A 75-year-old man was admitted to an internal medicine department due to constant abdominal pain in different locations and weight loss of around 6 kg in the last 6 months. His medical history included arterial hypertension, atrial fibrillation, chronic obstructive pulmonary disease, interstitial pulmonary disease, sliding hiatal hernia, and colonic diverticulosis. Abdominal computed tomography (CT) showed a thickened wall of the terminal ileum and cecum (Figure 1A) and a tumor in the descending colon (Figure 1B). A suspicion of synchronous colon cancer was raised. The colonoscope reached only the sigmoid colon due to sharp angulation, so biopsy was impossible and exploratory laparotomy was considered. Due to resting dyspnea and absence of obstruction or bleeding the patient was found ineligible for the procedure. Chest X-ray showed adhesions on both domes of the diaphragm, pleural thickening, bilateral emphysematous bullae, and fibrous lesions (Figure 1C). Chest CT showed pulmonary emphysema, reticular lesions and pleural thickening, honeycomb pattern, bronchiectases, and pleural effusion (Figure 1D). The patient then developed diffuse peritonitis and required emergency laparotomy that showed perforation of a small bowel tumor. The Hartmann procedure with terminal ileostomy was performed. Analysis of the specimens showed multiple caseating granulomas, consistent with a diagnosis of tuberculosis (TB) (Figure 1E–1H). Interferon gamma release assay (IGRA) confirmed a latent TB infection. Antituberculous therapy was started, however, the patient died 5 weeks later.

Figure 1. A – computed tomography (CT) imaging (arterial phase, transverse view) showing a thickened wall (up to 10 mm) of the terminal ileum (red arrow) and cecum (blue arrow); B – CT imaging (arterial phase, coronal view) showing a tumor of the descending / sigmoid colon, measuring 58 mm × 48 mm (arrow); C – chest X-ray showing adhesions on both domes of the diaphragm and costodiaphragmatic recesses (white arrows), pleural thickening in both apices and infraclavicular areas (red arrows), bilateral emphysematous bullae of various size (blue arrows), and fibrous lesions in both the upper and middle right field retracting the hila upwards (yellow arrows); D – CT imaging (pulmonary window, coronal view) showing reticular lesions and pleural thickening in both upper lobes (red arrows), areas with a honeycomb pattern (blue arrow), and pleural effusion (50 mm on the left) (yellow arrow); EH – histopathological analysis (hematoxylin and eosin staining) showing granuloma (white arrow) with giant multinuclear Langerhans-type cells (red arrows) and central necrosis (blue arrow) below the surface of mucosa (black arrow) (E, magnification × 40); granuloma with Langerhans-type (white arrow) and epithelioid cells (red arrow) (F, magnification × 100); granuloma with Langerhans-type cells (arrows) within the peri-intestinal lymph node (G, magnification × 200); and coagulative (caseous) necrosis (white arrow) surrounded by florid inflammatory infiltration (red arrow) and a single preserved Langerhans-type cell (blue arrow) (H, magnification × 100)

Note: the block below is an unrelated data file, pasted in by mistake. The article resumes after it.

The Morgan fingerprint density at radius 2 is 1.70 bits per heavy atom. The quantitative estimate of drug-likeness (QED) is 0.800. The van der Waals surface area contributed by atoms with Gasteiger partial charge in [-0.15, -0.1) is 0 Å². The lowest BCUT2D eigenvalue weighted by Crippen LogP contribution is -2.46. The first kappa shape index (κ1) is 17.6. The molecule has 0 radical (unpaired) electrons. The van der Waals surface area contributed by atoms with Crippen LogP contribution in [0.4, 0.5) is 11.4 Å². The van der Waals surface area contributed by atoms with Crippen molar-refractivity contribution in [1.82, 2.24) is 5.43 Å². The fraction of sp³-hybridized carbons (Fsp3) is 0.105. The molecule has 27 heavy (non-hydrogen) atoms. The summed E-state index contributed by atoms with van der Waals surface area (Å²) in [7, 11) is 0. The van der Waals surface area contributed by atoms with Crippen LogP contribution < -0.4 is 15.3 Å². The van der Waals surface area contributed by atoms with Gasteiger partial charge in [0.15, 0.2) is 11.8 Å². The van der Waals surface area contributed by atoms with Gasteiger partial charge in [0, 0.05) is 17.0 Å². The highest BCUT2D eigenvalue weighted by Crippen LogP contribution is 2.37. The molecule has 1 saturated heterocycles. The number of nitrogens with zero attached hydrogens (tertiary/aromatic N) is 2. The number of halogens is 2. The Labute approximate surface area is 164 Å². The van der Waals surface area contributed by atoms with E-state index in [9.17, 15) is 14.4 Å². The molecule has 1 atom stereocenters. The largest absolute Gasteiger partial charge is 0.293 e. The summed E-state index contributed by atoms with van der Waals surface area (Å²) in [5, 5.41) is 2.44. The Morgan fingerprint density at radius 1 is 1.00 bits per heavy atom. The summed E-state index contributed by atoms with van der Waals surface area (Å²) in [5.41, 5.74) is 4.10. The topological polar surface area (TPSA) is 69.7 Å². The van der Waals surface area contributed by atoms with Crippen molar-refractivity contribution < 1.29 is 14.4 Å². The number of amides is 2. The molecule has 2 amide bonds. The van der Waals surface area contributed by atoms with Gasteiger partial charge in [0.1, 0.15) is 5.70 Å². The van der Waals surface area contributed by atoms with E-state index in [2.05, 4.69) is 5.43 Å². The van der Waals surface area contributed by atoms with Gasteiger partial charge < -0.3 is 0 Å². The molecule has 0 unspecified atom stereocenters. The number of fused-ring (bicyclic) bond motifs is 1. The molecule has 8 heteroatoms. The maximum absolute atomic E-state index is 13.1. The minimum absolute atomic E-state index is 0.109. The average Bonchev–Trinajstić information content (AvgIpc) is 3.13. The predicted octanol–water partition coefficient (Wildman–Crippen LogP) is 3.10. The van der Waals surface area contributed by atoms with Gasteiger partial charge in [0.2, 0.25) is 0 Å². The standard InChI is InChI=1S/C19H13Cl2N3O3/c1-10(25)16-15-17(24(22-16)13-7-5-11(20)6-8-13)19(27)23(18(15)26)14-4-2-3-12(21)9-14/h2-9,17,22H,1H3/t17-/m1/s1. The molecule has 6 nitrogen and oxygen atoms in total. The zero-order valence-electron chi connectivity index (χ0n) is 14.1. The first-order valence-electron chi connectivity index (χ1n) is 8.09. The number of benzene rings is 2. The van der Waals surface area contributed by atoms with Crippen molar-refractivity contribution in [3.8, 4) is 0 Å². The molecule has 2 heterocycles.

The most common form of TB is the pulmonary one, but in 10% to 40% of cases the disease is located in the lymph nodes (40.4%), pleura (19.8%), bones / joints (11.3%), genitourinary tract (6.5%), cerebral meninges (5.4%), or peritoneum (4.9%). Abdominal TB (ATB) may involve the alimentary tract, female genital tract, liver, spleen, or pancreas. Intestinal and peritoneal presentation is the most common, with frequent involvement of the ileocecal region (85%). ATB usually results from a spread from the lungs by ingestion of sputum, hematogenous, or lymphogenous route.1-3

ATB is a relatively rare disease in developed countries, including most of Europe. Its incidence is rising due to migrations and immune deficiencies (HIV/AIDS, liver cirrhosis, diabetes, chronic renal disease, drugs such as corticosteroids, malignancies, and undernourishment). ATB is common among migrants from the Middle and Far East, East Europe, and Africa. Two billion people worldwide may harbor a latent infection and experience reactivation.1,2,4,5

Common symptoms include abdominal pain (71%–100%), weight loss (40%–90%), ascites (90%), fever (37.5%–70%), night sweats (75%), lymphadenopathy (64%), diarrhea (11%–47%), and distension (35%–53%). Physical examination may reveal a mass (40%) or diffuse tenderness. Anemia and elevated inflammatory markers are typical (>90%). CT may reveal lymphadenopathy (95%), ascites (42.5%), and thickened peritoneum and small-bowel wall (30%), possibly with nodular implants. Pronounced thickening of the peritoneum may resemble carcinomatosis.1,3,5

Exploratory laparotomy, laparoscopy, or ileocolonoscopy with biopsy is recommended. TB can be confirmed by various methods. The specificity of culture (25%) and staining for acid-fast bacilli is low (3%–20%). The sensitivity of a polymerase chain reaction assay is varying (7%–66%). Caseating granulomas on histopathology are pathognomic but they do not occur in all cases (46%–100%). IGRA remains the recommended method for TB confirmation.1-5

ATB may mimic other infections (periappendiceal abscess, nontuberculous peritonitis), inflammatory bowel diseases (Crohn disease), and malignancies (peritoneal carcinomatosis, lymphoma, ovarian cancer). The mortality of untreated tuberculous peritonitis is 47%–49%, but below 5% with treatment. Antituberculous therapy should involve 2–4 drugs and last at least 6 months.1-5